The A11 Bionic running the iPhone 8 is Apple’s most impressive processor yet. It has an impact on everything that happens inside the iPhone, from the way iOS 11 handles AR apps, to how it offsets the smaller battery.
Both the iPhone 8 and 8 Plus run the same A11 Bionic chip, and so does the upcoming iPhone X. The difference is in the RAM offering: the iPhone 8 has only 2GB of RAM and the Plus has 3GB of RAM – we don’t yet know how much the iPhone X will include, although I’d take a guess at 3GB.
Is the lack of a gigabyte evident? Not that I’ve noticed. The iPhone 8 is just as competent at holding apps in memory as the 8 Plus, and it feels as though the extra memory is mainly present for the intensive camera modes.
The A11 Bionic is a six-core processor, with two high-power and four low-power cores that churn through absolutely anything with ease. In benchmarks, it picked up a score of 9037 in the multi-core Geekbench 4 test, which comfortably beats off any of the Android competition.
I do wish that with all this power at their disposal, app developers would do more to make the most of it all. A big push with iPhone 8 and, specifically, iOS 11 is augmented reality (AR), which layers graphical elements over the real world. There are already a few apps that use this feature – the IKEA app lets you place furniture around home, for example – but they all appear to run just as well on an iPhone 6S as they do on the iPhone 8.
The same is true of games; I can’t find anything that performs notably better on the iPhone 8 than the iPhone 7. This isn’t really Apple’s fault, but it does mean that the performance boost is quite hard to utilise.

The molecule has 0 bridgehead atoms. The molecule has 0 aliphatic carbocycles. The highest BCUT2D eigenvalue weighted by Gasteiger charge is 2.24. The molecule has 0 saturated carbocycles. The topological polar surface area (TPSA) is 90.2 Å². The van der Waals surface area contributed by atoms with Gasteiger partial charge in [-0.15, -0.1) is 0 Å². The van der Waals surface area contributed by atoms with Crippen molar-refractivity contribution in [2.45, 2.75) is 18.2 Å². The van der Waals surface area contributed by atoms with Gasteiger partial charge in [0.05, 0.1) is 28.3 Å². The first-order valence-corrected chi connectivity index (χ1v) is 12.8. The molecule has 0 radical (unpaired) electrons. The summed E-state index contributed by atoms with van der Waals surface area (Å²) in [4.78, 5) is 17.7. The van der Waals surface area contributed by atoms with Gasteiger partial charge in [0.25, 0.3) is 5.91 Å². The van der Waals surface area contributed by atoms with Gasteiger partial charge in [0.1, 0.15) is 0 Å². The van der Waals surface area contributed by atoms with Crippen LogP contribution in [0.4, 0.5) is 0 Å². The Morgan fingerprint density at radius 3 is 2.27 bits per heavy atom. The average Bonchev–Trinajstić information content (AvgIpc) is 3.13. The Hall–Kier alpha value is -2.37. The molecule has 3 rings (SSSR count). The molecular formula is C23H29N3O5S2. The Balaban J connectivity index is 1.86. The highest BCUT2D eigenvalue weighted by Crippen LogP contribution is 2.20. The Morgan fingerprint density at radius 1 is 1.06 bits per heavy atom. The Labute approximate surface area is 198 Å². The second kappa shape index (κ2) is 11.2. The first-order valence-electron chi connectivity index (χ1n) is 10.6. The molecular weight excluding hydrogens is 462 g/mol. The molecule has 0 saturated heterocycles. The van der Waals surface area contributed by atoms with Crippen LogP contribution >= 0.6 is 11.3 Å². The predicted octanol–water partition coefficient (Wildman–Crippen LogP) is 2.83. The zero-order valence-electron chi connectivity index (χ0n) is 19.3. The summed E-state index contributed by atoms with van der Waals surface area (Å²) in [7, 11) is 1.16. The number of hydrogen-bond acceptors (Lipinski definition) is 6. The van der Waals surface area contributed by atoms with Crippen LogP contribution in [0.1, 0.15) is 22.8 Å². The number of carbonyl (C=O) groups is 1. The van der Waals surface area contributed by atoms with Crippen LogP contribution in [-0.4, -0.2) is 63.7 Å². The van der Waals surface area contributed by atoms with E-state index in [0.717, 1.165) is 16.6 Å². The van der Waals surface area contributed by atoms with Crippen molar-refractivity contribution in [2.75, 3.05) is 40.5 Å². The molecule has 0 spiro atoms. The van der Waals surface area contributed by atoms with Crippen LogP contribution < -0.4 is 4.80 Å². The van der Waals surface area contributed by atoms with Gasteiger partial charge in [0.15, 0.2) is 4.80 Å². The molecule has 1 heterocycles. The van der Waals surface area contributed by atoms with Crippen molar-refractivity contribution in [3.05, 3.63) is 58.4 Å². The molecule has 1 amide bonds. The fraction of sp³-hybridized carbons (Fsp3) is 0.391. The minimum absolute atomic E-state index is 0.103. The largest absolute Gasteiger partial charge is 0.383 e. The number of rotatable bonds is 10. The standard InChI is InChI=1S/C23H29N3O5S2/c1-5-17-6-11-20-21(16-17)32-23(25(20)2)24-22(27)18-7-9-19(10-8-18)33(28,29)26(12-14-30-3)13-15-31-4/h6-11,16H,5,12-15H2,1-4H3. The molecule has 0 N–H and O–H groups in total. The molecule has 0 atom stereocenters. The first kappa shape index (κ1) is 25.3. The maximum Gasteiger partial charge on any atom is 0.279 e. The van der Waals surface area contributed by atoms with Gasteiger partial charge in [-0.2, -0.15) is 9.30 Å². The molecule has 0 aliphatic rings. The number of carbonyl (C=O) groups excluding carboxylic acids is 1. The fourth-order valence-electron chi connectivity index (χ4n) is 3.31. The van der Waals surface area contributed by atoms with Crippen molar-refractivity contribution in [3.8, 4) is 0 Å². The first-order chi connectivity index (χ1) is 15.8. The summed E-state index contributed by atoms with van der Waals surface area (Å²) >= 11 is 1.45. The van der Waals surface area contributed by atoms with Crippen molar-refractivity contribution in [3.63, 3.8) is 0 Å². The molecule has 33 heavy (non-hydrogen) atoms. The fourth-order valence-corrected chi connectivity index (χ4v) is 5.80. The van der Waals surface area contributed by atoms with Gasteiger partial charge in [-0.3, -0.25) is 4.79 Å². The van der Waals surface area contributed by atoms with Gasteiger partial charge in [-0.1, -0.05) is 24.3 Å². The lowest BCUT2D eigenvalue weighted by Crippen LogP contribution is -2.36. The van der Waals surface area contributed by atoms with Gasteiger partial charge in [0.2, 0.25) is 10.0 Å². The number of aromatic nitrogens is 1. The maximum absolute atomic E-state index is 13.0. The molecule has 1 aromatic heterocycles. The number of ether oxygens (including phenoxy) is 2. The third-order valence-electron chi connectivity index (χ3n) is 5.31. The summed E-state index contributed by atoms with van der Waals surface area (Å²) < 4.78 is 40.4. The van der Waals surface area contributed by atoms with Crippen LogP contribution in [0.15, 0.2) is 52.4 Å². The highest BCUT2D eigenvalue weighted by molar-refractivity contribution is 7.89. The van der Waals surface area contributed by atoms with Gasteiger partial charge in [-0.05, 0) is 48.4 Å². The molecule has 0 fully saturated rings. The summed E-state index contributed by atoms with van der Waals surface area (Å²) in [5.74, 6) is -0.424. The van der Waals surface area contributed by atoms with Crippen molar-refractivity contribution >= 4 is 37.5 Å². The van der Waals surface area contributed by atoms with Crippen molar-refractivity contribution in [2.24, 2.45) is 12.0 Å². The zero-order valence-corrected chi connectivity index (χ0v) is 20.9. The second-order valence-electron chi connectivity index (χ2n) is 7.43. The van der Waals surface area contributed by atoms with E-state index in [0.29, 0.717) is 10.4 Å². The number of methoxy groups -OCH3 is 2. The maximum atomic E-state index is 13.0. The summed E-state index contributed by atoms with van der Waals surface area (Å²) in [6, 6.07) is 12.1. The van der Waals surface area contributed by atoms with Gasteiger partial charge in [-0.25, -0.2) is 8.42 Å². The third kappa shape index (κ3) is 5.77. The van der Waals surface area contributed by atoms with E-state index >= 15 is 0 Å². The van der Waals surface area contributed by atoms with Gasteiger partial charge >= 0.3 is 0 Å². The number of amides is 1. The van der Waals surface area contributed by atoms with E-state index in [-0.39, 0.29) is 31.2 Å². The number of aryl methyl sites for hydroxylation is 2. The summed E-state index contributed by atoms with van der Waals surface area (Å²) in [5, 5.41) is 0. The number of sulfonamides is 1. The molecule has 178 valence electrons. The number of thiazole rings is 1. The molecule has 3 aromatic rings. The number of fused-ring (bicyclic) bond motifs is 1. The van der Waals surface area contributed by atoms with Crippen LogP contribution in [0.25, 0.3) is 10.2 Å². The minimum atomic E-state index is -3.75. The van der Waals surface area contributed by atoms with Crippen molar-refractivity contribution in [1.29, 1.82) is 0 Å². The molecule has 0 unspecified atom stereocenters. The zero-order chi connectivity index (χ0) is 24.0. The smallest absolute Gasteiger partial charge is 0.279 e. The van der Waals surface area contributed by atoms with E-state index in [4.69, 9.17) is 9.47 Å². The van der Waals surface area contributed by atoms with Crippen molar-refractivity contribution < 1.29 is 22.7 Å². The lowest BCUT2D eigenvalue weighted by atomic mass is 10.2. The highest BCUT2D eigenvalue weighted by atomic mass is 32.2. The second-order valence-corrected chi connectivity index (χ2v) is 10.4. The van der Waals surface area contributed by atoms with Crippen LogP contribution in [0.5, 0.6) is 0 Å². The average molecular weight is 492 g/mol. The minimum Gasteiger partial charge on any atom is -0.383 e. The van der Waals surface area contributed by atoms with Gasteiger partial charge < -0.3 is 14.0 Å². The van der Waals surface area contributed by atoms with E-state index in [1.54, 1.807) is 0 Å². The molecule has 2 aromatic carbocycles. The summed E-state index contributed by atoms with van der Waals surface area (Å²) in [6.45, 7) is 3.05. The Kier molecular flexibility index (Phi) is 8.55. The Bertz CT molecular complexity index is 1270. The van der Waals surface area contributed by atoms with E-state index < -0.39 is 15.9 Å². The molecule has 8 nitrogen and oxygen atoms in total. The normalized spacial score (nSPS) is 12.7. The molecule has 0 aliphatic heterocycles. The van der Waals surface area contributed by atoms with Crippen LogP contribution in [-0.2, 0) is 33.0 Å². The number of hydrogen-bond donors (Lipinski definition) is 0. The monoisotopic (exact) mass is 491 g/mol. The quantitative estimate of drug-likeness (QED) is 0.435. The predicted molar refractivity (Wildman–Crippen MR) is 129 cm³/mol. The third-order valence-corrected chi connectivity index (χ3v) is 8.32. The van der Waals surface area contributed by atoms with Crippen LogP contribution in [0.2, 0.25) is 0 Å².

More noticeable are the improved front-facing stereo speakers. Apple says these are ‘25% louder than the iPhone 7’, and whether or not these numbers are accurate, they do sound very good indeed. Call quality, too, is excellent, as is cellular and Wi-Fi reception.
The iPhone 8 comes running iOS 11, but considering every iPhone since the 5S has recently received that update, it’s hardly a reason to upgrade your phone. It does add plenty of nice features, though.
I’ll point you towards our in-depth iOS 11 review for the full overview, but in short there’s a big push towards a more cohesive design this time around. The Control Center has been completely rebuilt, native apps have been spruced up and, of course, there’s the AR support.
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The Control Center is now a single panel of various-sized bubbles, some even offering shrunken down versions of apps. The Remote shortcut can be 3D-Touched to offer full functionality, as can the Home bubble.
Siri has a more natural-sounding voice, although still struggles to properly understand my requests, and there’s a lot bold text in apps. I’d have liked to see a bigger change to the gridded homescreen layout, but maybe that will come in iOS 12.
iOS still lags behind Android in a few areas, however. Notifications, for one, are frustratingly archaic, requiring you to dig around and endlessly scroll if you have lots of messages.
In addition, split-screen multitasking on iOS 11 is still lacking, even though it’s become a staple feature of Android. I can sort of understand why you wouldn’t want two apps running concurrently on a 4.7-inch phone, but not so much on the iPhone 8 Plus and iPhone X.